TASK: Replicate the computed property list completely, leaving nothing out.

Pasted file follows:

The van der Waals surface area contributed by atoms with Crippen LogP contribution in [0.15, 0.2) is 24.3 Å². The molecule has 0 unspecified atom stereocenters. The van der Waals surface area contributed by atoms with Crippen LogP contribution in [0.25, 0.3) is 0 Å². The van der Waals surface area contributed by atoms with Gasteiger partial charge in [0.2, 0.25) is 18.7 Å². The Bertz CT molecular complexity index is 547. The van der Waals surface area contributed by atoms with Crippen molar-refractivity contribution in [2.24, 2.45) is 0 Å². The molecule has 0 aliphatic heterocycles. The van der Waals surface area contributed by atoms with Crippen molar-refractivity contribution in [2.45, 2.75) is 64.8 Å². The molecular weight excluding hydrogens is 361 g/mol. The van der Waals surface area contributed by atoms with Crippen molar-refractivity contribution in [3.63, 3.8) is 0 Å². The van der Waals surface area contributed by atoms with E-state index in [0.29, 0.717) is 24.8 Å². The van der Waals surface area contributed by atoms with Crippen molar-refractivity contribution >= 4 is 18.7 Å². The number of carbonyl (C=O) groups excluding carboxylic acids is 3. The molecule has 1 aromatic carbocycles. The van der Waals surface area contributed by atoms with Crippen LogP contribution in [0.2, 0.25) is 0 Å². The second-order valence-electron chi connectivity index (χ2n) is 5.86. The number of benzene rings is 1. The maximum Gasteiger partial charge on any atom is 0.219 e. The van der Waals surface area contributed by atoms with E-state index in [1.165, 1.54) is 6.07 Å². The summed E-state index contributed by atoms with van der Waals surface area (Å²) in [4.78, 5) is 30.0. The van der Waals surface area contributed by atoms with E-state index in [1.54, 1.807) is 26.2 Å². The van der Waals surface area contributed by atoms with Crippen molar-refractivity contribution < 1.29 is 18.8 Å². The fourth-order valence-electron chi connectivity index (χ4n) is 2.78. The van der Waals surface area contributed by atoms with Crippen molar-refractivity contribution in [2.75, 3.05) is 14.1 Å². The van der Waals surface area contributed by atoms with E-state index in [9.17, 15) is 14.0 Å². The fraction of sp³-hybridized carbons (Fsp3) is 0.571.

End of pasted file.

The van der Waals surface area contributed by atoms with Crippen LogP contribution in [0.15, 0.2) is 24.3 Å². The molecule has 0 unspecified atom stereocenters. The van der Waals surface area contributed by atoms with Crippen LogP contribution in [0.25, 0.3) is 0 Å². The van der Waals surface area contributed by atoms with Gasteiger partial charge in [0.2, 0.25) is 18.7 Å². The Bertz CT molecular complexity index is 547. The van der Waals surface area contributed by atoms with Crippen molar-refractivity contribution in [2.24, 2.45) is 0 Å². The molecule has 0 aliphatic heterocycles. The van der Waals surface area contributed by atoms with Crippen molar-refractivity contribution in [2.45, 2.75) is 64.8 Å². The molecular weight excluding hydrogens is 361 g/mol. The van der Waals surface area contributed by atoms with Crippen molar-refractivity contribution in [3.63, 3.8) is 0 Å². The van der Waals surface area contributed by atoms with E-state index in [0.29, 0.717) is 24.8 Å². The van der Waals surface area contributed by atoms with Crippen molar-refractivity contribution >= 4 is 18.7 Å². The number of carbonyl (C=O) groups excluding carboxylic acids is 3. The molecule has 1 aromatic carbocycles. The van der Waals surface area contributed by atoms with Crippen LogP contribution in [0.2, 0.25) is 0 Å². The second-order valence-electron chi connectivity index (χ2n) is 5.86. The number of benzene rings is 1. The maximum Gasteiger partial charge on any atom is 0.219 e. The van der Waals surface area contributed by atoms with E-state index in [1.165, 1.54) is 6.07 Å². The summed E-state index contributed by atoms with van der Waals surface area (Å²) in [4.78, 5) is 30.0. The van der Waals surface area contributed by atoms with E-state index in [1.54, 1.807) is 26.2 Å². The van der Waals surface area contributed by atoms with Crippen molar-refractivity contribution < 1.29 is 18.8 Å². The fourth-order valence-electron chi connectivity index (χ4n) is 2.78. The van der Waals surface area contributed by atoms with Crippen molar-refractivity contribution in [2.75, 3.05) is 14.1 Å². The van der Waals surface area contributed by atoms with E-state index in [9.17, 15) is 14.0 Å². The fraction of sp³-hybridized carbons (Fsp3) is 0.571.